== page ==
When Ambassador to the Court of Vienna, to which he was appointed in 1814 at the time of the Congress, Londonderry also played an active role in arranging Lawrence's triumphant continental progress to take likenesses for the Waterloo portraits. Tsar Alexander sat to Lawrence in Londonderry’s presence when at Aix-La Chapelle for the Congress of 1818 and Lawrence stayed with his friend when he arrived in Vienna later that year to finish his portrait of Francis I of Austria and execute other works for the series, including those of Prince Schwarzenberg and Charles, Archduke of Austria. It was presumably through Castlereagh and his half-brother that Lawrence met Clanwilliam and in turn his sister, whose portrait was later described as a ‘cadeau’ from the artist (Letter from The Earl of Clanwilliam to Lawrence, 15 September 1823, RA LAW 4/ 161). Clanwilliam remained a close friend of the artist and was one of the pallbearers at Lawrence’s funeral.
Lawrence’s portrait of Lady Selina is an outstanding example of the artist’s work from this key moment in his career, when his reputation as the leading portraitist of his generation was rapidly gaining momentum. The sitter has the appearance of having just entered the composition from the left, turning her head to meet the gaze of the viewer. The focus is unquestionably on the sensitive treatment of her beguiling face and high-piled black hair, masterfully offset by the gold headband, pearl earrings and strands of pearls. The sensitive and highly finished handling of the head is in deliberate contrast to the virtuoso brushwork employed for her white satin dress and fluidly brushed in background. The local colour used for the posy of flowers in her left hand draws the viewer’s attention to the distant spire of the Stefansdom, the city’s cathedral. As Michael Levey has observed, ‘the handling is buoyant, raising appropriate echoes of Rubens’ (op. cit., p. 216). Indeed, the artist James Northcote compared Lawrence’s progress across Europe in this ambassadorial role with that of the great seventeenth-century Flemish master, when he wrote that he hoped his friend’s ‘high employment … wd. raise the credit of English Art abroad and make it more respected at Home’ (The Diary of Joseph Farington, 4 January 1819, p. 5309).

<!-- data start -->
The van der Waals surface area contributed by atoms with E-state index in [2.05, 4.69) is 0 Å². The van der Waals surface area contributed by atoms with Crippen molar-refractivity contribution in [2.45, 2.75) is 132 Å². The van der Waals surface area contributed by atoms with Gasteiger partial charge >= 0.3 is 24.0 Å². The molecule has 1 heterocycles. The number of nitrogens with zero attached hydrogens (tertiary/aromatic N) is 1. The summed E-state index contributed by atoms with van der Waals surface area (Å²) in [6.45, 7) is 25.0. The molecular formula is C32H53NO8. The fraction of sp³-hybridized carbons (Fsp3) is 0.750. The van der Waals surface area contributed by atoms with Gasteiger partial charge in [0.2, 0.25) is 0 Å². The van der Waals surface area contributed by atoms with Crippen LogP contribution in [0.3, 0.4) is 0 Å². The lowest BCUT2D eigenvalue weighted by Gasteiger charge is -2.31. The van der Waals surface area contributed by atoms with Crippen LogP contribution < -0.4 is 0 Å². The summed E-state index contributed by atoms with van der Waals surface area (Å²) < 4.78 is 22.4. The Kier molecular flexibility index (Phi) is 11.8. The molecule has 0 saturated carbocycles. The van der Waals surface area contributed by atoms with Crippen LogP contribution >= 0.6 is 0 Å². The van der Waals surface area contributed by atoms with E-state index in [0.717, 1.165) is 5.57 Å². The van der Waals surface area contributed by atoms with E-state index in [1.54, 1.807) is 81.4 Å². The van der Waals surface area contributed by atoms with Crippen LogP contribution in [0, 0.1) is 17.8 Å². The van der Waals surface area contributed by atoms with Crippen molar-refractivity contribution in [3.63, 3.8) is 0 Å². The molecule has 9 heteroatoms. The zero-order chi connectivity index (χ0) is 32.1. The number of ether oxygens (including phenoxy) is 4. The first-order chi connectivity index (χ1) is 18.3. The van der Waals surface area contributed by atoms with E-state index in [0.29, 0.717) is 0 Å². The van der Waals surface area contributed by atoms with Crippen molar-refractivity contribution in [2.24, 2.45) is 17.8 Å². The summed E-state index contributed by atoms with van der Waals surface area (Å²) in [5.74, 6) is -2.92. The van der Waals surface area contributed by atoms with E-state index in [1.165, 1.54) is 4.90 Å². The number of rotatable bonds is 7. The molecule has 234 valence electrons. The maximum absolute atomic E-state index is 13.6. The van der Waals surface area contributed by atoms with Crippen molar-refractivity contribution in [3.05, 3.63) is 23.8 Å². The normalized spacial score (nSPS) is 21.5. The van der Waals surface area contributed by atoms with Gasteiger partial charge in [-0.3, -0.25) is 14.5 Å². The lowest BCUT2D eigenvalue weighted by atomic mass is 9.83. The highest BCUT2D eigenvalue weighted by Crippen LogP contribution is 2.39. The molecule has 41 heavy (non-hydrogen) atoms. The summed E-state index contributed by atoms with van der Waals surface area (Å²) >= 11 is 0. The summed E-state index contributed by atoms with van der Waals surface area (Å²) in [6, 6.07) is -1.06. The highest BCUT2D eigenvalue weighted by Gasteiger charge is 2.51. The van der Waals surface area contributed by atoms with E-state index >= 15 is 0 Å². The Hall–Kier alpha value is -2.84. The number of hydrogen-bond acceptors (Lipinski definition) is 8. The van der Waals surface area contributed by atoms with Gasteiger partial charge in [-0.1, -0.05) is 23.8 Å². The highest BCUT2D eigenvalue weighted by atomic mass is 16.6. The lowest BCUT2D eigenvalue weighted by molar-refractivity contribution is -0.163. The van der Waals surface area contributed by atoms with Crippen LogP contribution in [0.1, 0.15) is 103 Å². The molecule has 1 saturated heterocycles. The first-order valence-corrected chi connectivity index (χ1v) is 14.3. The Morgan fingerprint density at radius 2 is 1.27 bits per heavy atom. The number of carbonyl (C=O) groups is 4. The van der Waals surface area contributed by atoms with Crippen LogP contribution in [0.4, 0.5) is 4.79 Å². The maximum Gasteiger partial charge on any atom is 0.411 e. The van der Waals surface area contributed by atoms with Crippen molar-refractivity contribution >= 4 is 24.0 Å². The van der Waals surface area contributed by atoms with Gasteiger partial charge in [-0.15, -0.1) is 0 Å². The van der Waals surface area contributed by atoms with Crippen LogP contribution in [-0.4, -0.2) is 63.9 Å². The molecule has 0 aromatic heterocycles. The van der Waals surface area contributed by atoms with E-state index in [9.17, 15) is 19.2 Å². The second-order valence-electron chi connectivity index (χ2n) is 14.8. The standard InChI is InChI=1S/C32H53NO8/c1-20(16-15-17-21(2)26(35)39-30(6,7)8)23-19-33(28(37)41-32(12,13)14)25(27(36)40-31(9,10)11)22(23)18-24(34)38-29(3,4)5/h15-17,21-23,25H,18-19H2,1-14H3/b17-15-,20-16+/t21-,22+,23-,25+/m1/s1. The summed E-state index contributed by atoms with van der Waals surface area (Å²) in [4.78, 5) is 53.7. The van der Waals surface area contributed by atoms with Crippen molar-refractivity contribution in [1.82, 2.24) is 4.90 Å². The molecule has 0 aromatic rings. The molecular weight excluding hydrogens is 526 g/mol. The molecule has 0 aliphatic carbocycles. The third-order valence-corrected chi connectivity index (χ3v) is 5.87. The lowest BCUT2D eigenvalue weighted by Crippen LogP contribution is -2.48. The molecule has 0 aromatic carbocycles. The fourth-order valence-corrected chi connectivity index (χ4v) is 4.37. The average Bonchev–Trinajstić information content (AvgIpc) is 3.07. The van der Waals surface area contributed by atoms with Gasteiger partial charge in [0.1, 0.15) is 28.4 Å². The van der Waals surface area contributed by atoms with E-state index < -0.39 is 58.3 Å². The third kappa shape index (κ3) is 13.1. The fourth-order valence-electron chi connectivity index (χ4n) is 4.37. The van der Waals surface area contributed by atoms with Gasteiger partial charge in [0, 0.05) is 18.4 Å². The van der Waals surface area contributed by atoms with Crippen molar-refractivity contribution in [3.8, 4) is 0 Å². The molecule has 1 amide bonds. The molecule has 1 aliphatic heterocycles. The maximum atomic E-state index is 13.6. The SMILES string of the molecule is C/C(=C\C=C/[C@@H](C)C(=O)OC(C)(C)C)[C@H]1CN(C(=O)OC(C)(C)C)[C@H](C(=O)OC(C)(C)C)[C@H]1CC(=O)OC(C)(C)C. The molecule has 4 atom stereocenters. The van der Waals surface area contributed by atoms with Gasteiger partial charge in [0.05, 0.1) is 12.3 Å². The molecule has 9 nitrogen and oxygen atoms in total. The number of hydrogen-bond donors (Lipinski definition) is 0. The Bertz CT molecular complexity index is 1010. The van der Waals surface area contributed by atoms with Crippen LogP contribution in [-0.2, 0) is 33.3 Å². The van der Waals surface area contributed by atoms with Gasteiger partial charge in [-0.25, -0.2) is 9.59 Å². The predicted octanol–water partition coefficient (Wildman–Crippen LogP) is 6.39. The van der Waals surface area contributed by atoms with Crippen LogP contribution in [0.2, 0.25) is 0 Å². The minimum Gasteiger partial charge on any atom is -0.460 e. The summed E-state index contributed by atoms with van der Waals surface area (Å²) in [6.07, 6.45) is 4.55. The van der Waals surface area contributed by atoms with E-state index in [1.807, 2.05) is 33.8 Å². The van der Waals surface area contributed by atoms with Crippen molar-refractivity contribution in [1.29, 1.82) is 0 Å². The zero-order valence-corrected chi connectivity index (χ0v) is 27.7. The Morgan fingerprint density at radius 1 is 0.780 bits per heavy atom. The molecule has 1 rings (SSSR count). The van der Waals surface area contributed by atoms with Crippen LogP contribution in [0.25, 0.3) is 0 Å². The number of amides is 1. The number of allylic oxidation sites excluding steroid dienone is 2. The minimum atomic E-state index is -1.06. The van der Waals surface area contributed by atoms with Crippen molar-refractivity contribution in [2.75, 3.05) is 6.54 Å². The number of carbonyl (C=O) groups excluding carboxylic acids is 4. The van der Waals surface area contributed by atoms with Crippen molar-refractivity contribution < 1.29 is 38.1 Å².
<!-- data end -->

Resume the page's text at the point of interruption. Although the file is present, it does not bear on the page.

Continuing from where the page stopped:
Writing soon after his arrival in Rome in the spring of 1819 to his friend and patron John Julius Angerstein, Lawrence describes Lady Selina as ‘in beauty and interesting character, one of the most distinguished persons in Vienna’ (cited in Williams, op. cit., p. 168). Lawrence was evidently entranced by the subject of this portrait and made a drawing of Lady Selina, dated April 1819 (Christie’s, London, 14 July 1992, lot 31), before his departure from Vienna for Rome.